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Disgrace comes to the table with teeth bared, its members all bringing courses that include Nails’ pummelling grindcore, Forced Order’s earth-punching fervor, Creatures’ thrashy delights and the gothic coarseness of Twitching Tongues, creating a banquet worth celebrating across the metallic hardcore spectrum. Disgrace is a melting pot of all that and more, with slivers of '80s era Sepultura-influenced death metal and the nastier bits of All Out War churned into the mix. The same deft hand that steered their debut EP, Songs of Suffering, also guides their debut full-length, True Enemy, into more hellish territories.

At 12 tracks, True Enemy is a breathless ride that, while not breathtaking, is punishing from start to finish, their sound having evolved further down the death metal path, not unlike contemporaries Xibalba, whose recent Tierra Y Libertad saw them channeling Sepultura as well. Furthering Disgrace’s death metal adoration, True Enemy once again features art by Dan Seagrave who is famous for album covers for legends like Entombed, Suffocation and Morbid, and who also did the art for Disgrace’s own Songs of Suffering and split with Harness. Seagrave’s art has become synonymous with the genre, and is emblazoned on releases that have come to be considered classics. His style is familiar and denotes a specific quality to the release itself. Xibalba’s last two albums also received his treatment, furthering the marriage of hardcore and death metal that Disgrace have added to.

Building on the misanthropic foundations placed by Songs of Suffering, True Enemy is rife with wrathful intent, from its chest-bursting riffs and berserker vocals to its landslide bass lines and bone-crunching percussion. The vocals tinge the Suffocation-on-crack guitars with a Neanderthal quality, evoking such a primal savagery that tracks like “Slave to the Lead God” and “1000 Voices” play like ancient war songs. That knuckle-dragging appetite for precise devastation is transplanted into “The Well” and “Bootlicker,” which are the album’s most qualifying hardcore tracks. “Segue” is jarring in its softness, a sparse acoustic intermission clocking in just under a minute, doing little to ease or slow the collection’s rampant momentum. True Enemy demonstrates the most growth on its penultimate and ending tracks, “The Dawn” and “Conclusion,” the former ending with a dizzying, neck-breaking solo. “Conclusion” allows itself to bask in contemplative drone, reaching near elegance with its sparse strumming and intricate bass before quickening its pace. The ending half is towering in its melodicism and sorrow, playing like a B-side to Crowbar’s Odd Fellow’s Rest. These last 90 seconds is Disgrace’s punctuating moment, with all of True Enemy’s hammered misanthropy coalescing into a catchy, brooding final gasp.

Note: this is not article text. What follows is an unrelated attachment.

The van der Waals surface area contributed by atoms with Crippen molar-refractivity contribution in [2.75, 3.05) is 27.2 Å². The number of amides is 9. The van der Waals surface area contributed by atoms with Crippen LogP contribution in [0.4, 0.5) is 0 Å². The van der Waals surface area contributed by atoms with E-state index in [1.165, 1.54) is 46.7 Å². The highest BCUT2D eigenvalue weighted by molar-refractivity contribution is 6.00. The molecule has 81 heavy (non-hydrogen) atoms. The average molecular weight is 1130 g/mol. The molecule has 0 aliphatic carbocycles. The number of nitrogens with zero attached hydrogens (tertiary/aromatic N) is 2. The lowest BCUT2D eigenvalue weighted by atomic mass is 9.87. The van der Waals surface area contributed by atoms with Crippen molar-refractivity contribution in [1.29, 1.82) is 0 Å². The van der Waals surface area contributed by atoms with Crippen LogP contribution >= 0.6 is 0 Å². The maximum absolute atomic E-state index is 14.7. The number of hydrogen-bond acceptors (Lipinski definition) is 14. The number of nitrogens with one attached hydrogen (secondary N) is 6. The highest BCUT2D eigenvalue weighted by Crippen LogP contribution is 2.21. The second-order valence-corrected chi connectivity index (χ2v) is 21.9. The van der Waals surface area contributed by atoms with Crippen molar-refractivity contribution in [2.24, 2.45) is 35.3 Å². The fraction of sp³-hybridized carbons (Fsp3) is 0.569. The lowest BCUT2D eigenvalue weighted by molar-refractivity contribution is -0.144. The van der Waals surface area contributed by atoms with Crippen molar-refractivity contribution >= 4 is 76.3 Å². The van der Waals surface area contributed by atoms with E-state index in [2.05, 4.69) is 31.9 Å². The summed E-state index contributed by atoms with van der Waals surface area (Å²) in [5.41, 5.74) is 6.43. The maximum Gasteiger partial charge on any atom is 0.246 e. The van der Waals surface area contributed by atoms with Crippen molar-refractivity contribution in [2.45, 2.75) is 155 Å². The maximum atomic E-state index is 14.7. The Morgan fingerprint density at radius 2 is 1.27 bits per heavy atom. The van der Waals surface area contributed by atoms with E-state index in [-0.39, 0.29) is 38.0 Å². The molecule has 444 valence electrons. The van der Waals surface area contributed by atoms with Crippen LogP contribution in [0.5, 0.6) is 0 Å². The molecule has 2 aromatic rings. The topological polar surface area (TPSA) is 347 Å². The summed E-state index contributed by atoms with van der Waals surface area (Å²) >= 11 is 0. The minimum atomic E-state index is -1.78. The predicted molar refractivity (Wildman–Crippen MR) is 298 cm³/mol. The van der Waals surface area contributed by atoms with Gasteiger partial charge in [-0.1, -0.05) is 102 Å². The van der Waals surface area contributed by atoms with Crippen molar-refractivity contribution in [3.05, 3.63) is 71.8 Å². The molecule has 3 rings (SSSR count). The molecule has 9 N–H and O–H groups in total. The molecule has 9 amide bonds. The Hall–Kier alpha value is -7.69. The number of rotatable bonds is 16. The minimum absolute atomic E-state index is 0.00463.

True Enemy does not push any genre boundaries, its tried and true metallic hardcore conjuring just the right amount of animalistic fervor. What True Enemy does accomplish is how that fervor impassions Disgrace’s sound, laying bare all their tangible world weariness, with the emotional and physical stakes played out over this half-hour minigun fight.

—Bruce Hardt

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True Enemy is out today via Closed Casket. Follow Disgrace on Facebook.

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